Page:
Data center-adjacent business activity contributes to the diversification of the local economy. Businesses ranging from construction material suppliers, equipment rental companies, and construction trade businesses all see a surge in demand related to data center construction activity. Moreover, data centers inspire technology companies and data center adjacent business activity in the area.

5) Skill and Career Training

As data centers evolve and technology advances, the demand for skilled workers increases. Data centers require skilled operators to work within the space from design to construction through operation.

In Loudoun County, Northern Virginia Community College maintains a Low-Cost Data Center Operations Program, providing access to fulfilling and financially rewarding careers in the mission-critical data center operations space through a two-year fully accredited program. Programs like these help local employees reskill, find employment, and advance in the high-paying technology and data center industries.

6) Investments In Green Energy and Sustainability

It’s no secret that data centers require a large amount of energy to operate. To help reduce their carbon emissions and meet aggressive carbon neutrality goals, many data center owners and operators turn to sustainable and renewable energy providers to power their operations.

Unfortunately, some areas simply lack access to large quantities of affordable, sustainable power. In these scenarios, data center owners and operators have made strategic investments or entered into purchasing agreements to help establish renewable energy sources in those regions.

For example, data center colocation provider Vantage Data Centers entered into a 20-year power purchase agreement (PPA) with SolarAfrica, a pioneer in South Africa’s solar energy financing. According to Vantage, the company is “…investing in the production of 87MWp of renewable energy to supplement the local grid that powers our Johannesburg campus. Over the agreement’s lifetime, it is forecasted to reduce the emission of CO2 in the region by an additional 3.8 million tons.”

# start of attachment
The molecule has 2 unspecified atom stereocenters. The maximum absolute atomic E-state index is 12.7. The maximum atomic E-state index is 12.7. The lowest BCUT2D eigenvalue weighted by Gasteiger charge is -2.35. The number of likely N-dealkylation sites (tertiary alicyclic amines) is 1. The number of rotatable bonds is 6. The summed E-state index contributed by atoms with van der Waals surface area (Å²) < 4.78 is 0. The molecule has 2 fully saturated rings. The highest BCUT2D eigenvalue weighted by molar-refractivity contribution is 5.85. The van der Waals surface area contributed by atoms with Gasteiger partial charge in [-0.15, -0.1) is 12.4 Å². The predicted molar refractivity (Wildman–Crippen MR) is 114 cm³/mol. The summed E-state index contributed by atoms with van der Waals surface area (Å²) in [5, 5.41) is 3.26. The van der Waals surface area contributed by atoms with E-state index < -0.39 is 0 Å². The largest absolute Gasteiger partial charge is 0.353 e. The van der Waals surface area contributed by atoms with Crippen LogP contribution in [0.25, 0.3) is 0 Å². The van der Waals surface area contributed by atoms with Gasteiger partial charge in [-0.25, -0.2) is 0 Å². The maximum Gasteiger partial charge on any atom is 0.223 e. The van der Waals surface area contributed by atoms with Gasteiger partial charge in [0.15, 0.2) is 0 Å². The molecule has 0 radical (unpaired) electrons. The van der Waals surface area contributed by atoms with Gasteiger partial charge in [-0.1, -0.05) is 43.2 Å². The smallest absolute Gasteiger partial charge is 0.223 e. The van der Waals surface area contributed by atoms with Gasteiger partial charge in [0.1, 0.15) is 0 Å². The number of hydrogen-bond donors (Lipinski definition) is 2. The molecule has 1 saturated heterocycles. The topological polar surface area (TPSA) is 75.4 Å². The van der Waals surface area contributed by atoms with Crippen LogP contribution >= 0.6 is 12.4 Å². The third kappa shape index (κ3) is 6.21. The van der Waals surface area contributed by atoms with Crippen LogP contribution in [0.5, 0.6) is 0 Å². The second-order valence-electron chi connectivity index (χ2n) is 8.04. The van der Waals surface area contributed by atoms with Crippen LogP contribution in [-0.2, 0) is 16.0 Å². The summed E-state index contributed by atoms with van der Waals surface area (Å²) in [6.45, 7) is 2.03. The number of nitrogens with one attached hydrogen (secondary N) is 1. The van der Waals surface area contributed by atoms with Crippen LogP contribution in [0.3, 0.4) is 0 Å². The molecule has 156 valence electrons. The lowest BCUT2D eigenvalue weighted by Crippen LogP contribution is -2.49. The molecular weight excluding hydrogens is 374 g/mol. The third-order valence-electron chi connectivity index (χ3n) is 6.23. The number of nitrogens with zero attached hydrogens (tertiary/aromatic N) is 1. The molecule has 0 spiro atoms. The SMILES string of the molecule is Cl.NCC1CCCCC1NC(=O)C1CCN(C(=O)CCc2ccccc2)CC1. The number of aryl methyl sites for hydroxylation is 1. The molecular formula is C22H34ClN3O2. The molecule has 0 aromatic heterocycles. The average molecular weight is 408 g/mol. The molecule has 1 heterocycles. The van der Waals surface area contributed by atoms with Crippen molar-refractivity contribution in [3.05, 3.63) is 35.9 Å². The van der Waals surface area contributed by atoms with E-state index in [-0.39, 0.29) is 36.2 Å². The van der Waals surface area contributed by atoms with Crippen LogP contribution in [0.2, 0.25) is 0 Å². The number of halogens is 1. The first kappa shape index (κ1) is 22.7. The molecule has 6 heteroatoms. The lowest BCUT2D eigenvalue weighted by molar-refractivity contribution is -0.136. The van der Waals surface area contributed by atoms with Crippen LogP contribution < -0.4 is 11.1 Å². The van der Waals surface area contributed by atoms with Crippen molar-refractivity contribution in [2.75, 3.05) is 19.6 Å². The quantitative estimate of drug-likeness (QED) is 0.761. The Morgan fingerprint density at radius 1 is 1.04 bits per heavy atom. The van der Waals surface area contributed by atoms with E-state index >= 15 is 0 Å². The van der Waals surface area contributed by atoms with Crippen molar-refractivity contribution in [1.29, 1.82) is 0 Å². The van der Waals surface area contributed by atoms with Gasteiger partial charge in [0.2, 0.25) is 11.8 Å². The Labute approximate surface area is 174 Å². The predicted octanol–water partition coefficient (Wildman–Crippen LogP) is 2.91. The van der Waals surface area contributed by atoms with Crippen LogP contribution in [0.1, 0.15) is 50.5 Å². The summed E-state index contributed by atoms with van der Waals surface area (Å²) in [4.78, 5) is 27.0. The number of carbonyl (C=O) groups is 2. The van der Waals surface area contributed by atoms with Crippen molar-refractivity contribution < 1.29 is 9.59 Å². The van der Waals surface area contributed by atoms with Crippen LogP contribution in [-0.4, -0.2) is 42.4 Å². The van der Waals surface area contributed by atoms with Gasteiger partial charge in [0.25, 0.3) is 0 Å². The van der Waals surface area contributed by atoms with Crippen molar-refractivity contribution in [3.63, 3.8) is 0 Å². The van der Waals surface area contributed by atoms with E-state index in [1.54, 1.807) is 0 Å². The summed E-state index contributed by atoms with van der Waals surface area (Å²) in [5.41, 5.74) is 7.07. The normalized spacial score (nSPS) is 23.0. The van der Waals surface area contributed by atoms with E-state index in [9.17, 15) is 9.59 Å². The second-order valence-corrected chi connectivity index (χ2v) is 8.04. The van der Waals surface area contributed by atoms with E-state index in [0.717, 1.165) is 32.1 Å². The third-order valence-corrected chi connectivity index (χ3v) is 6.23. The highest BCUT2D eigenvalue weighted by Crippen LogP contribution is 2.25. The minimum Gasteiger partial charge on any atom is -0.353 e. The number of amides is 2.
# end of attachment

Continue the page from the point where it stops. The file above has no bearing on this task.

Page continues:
Making A Case For Data Centers

Data center construction is about more than just the growing tech needs of the digital age. The expansion of the data center industry provides local communities with a catalyst for economic growth. In fact, a national impact study conducted by PwC on behalf of the Data Center Coalition found that data centers contributed $2.1 trillion to the U.S. economy from 2017-2021.

New data centers drive employment opportunities, require infrastructure development, and result in the diversification of tax revenues. They foster an expanded business ecosystem and create new opportunities for education and skill development to help local employees reskill and find higher-paying, high-demand careers. Data center owners and operators even invest in their local communities to bring educational programs, sustainable energy options, and other exciting new services to the region.

While concerns about unchecked data center industry expansion and construction are certainly warranted and valid, it’s also important to know and understand just how valuable data centers can be to a community.